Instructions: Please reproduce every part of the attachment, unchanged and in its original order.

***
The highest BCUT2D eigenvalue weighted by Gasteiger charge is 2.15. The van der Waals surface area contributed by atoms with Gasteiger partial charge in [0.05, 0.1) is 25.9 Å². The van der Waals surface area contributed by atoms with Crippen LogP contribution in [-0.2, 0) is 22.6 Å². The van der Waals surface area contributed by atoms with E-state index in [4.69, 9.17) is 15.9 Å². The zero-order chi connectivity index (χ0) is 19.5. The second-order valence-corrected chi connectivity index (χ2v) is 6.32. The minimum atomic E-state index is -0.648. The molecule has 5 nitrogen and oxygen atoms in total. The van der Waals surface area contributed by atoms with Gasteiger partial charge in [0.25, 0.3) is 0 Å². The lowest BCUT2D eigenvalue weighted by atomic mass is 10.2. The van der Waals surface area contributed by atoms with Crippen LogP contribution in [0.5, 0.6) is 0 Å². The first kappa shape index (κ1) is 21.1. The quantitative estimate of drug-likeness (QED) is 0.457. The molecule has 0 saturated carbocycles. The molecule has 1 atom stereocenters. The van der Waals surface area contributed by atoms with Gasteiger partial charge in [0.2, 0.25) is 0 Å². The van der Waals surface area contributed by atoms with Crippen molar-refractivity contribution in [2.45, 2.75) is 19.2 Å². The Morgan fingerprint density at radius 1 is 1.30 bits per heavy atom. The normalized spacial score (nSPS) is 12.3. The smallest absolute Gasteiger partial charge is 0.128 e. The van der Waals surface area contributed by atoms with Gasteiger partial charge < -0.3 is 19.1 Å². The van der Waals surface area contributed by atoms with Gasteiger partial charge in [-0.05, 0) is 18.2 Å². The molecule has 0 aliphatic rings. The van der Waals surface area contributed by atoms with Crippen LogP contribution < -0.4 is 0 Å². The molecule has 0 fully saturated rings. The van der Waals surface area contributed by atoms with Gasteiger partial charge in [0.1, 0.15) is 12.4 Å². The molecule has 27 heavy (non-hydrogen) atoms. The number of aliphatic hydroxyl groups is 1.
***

The highest BCUT2D eigenvalue weighted by Gasteiger charge is 2.15. The van der Waals surface area contributed by atoms with Gasteiger partial charge in [0.05, 0.1) is 25.9 Å². The van der Waals surface area contributed by atoms with Crippen LogP contribution in [-0.2, 0) is 22.6 Å². The van der Waals surface area contributed by atoms with E-state index in [4.69, 9.17) is 15.9 Å². The zero-order chi connectivity index (χ0) is 19.5. The second-order valence-corrected chi connectivity index (χ2v) is 6.32. The minimum atomic E-state index is -0.648. The molecule has 5 nitrogen and oxygen atoms in total. The van der Waals surface area contributed by atoms with Gasteiger partial charge in [0.25, 0.3) is 0 Å². The lowest BCUT2D eigenvalue weighted by atomic mass is 10.2. The van der Waals surface area contributed by atoms with Crippen LogP contribution in [0.5, 0.6) is 0 Å². The first kappa shape index (κ1) is 21.1. The quantitative estimate of drug-likeness (QED) is 0.457. The molecule has 0 saturated carbocycles. The molecule has 1 atom stereocenters. The van der Waals surface area contributed by atoms with Gasteiger partial charge in [0.2, 0.25) is 0 Å². The van der Waals surface area contributed by atoms with Crippen molar-refractivity contribution in [2.45, 2.75) is 19.2 Å². The Morgan fingerprint density at radius 1 is 1.30 bits per heavy atom. The normalized spacial score (nSPS) is 12.3. The smallest absolute Gasteiger partial charge is 0.128 e. The van der Waals surface area contributed by atoms with Gasteiger partial charge < -0.3 is 19.1 Å². The van der Waals surface area contributed by atoms with Gasteiger partial charge in [-0.05, 0) is 18.2 Å². The molecule has 0 aliphatic rings. The van der Waals surface area contributed by atoms with Crippen LogP contribution < -0.4 is 0 Å². The molecule has 0 fully saturated rings. The van der Waals surface area contributed by atoms with Gasteiger partial charge in [0.1, 0.15) is 12.4 Å². The molecule has 27 heavy (non-hydrogen) atoms. The number of aliphatic hydroxyl groups is 1.